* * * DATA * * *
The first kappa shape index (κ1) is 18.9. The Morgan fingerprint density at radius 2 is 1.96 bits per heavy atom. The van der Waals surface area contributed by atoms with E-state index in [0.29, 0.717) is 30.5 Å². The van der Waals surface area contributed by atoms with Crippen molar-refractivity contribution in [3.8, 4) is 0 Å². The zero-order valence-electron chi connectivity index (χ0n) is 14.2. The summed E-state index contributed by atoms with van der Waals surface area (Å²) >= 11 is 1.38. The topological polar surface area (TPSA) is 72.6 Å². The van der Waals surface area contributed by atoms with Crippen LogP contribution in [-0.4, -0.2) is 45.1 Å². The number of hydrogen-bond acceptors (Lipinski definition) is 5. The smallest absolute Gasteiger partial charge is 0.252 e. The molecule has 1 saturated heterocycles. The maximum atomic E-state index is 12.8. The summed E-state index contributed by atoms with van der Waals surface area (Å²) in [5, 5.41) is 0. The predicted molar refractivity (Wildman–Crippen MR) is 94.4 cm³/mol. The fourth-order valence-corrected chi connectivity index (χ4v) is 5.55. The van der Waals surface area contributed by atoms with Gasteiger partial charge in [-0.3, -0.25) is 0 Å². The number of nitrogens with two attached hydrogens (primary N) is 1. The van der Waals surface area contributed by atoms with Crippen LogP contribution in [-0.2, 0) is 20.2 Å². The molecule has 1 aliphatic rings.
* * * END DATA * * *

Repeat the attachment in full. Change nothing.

The first kappa shape index (κ1) is 18.9. The Morgan fingerprint density at radius 2 is 1.96 bits per heavy atom. The van der Waals surface area contributed by atoms with E-state index in [0.29, 0.717) is 30.5 Å². The van der Waals surface area contributed by atoms with Crippen molar-refractivity contribution in [3.8, 4) is 0 Å². The zero-order valence-electron chi connectivity index (χ0n) is 14.2. The summed E-state index contributed by atoms with van der Waals surface area (Å²) >= 11 is 1.38. The topological polar surface area (TPSA) is 72.6 Å². The van der Waals surface area contributed by atoms with Crippen LogP contribution in [-0.4, -0.2) is 45.1 Å². The number of hydrogen-bond acceptors (Lipinski definition) is 5. The smallest absolute Gasteiger partial charge is 0.252 e. The molecule has 1 saturated heterocycles. The maximum atomic E-state index is 12.8. The summed E-state index contributed by atoms with van der Waals surface area (Å²) in [5, 5.41) is 0. The predicted molar refractivity (Wildman–Crippen MR) is 94.4 cm³/mol. The fourth-order valence-corrected chi connectivity index (χ4v) is 5.55. The van der Waals surface area contributed by atoms with Gasteiger partial charge in [-0.3, -0.25) is 0 Å². The number of nitrogens with two attached hydrogens (primary N) is 1. The van der Waals surface area contributed by atoms with Crippen LogP contribution in [-0.2, 0) is 20.2 Å². The molecule has 1 aliphatic rings.